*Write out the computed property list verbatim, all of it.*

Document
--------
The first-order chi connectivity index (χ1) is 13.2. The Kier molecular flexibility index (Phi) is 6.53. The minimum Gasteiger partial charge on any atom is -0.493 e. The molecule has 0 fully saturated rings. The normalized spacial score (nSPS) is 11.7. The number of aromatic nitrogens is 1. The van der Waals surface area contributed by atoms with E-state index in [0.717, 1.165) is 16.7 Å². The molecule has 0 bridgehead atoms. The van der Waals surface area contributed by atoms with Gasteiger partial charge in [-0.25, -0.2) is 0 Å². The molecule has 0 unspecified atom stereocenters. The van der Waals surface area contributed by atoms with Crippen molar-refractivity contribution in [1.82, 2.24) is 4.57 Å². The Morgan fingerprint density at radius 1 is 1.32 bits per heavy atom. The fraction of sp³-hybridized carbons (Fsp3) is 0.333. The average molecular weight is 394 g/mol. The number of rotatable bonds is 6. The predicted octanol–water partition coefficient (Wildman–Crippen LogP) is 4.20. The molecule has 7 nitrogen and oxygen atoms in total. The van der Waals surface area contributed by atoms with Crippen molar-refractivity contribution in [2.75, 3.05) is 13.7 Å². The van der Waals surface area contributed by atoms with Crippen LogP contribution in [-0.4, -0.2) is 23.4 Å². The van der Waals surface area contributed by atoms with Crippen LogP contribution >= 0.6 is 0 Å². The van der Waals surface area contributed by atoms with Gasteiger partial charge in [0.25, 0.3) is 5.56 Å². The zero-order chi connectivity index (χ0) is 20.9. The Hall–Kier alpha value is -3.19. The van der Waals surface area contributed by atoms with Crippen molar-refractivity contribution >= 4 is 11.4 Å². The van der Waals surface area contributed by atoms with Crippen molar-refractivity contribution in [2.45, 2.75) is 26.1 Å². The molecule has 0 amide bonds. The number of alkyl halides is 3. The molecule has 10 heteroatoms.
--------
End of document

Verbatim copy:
The first-order chi connectivity index (χ1) is 13.2. The Kier molecular flexibility index (Phi) is 6.53. The minimum Gasteiger partial charge on any atom is -0.493 e. The molecule has 0 fully saturated rings. The normalized spacial score (nSPS) is 11.7. The number of aromatic nitrogens is 1. The van der Waals surface area contributed by atoms with E-state index in [0.717, 1.165) is 16.7 Å². The molecule has 0 bridgehead atoms. The van der Waals surface area contributed by atoms with Gasteiger partial charge in [-0.25, -0.2) is 0 Å². The molecule has 0 unspecified atom stereocenters. The van der Waals surface area contributed by atoms with Crippen molar-refractivity contribution in [1.82, 2.24) is 4.57 Å². The Morgan fingerprint density at radius 1 is 1.32 bits per heavy atom. The fraction of sp³-hybridized carbons (Fsp3) is 0.333. The average molecular weight is 394 g/mol. The number of rotatable bonds is 6. The predicted octanol–water partition coefficient (Wildman–Crippen LogP) is 4.20. The molecule has 7 nitrogen and oxygen atoms in total. The van der Waals surface area contributed by atoms with Crippen molar-refractivity contribution in [2.75, 3.05) is 13.7 Å². The van der Waals surface area contributed by atoms with Crippen LogP contribution in [-0.4, -0.2) is 23.4 Å². The van der Waals surface area contributed by atoms with Crippen LogP contribution >= 0.6 is 0 Å². The van der Waals surface area contributed by atoms with Gasteiger partial charge in [0.25, 0.3) is 5.56 Å². The zero-order chi connectivity index (χ0) is 20.9. The Hall–Kier alpha value is -3.19. The van der Waals surface area contributed by atoms with Crippen molar-refractivity contribution >= 4 is 11.4 Å². The van der Waals surface area contributed by atoms with Crippen molar-refractivity contribution in [2.45, 2.75) is 26.1 Å². The molecule has 0 amide bonds. The number of alkyl halides is 3. The molecule has 10 heteroatoms.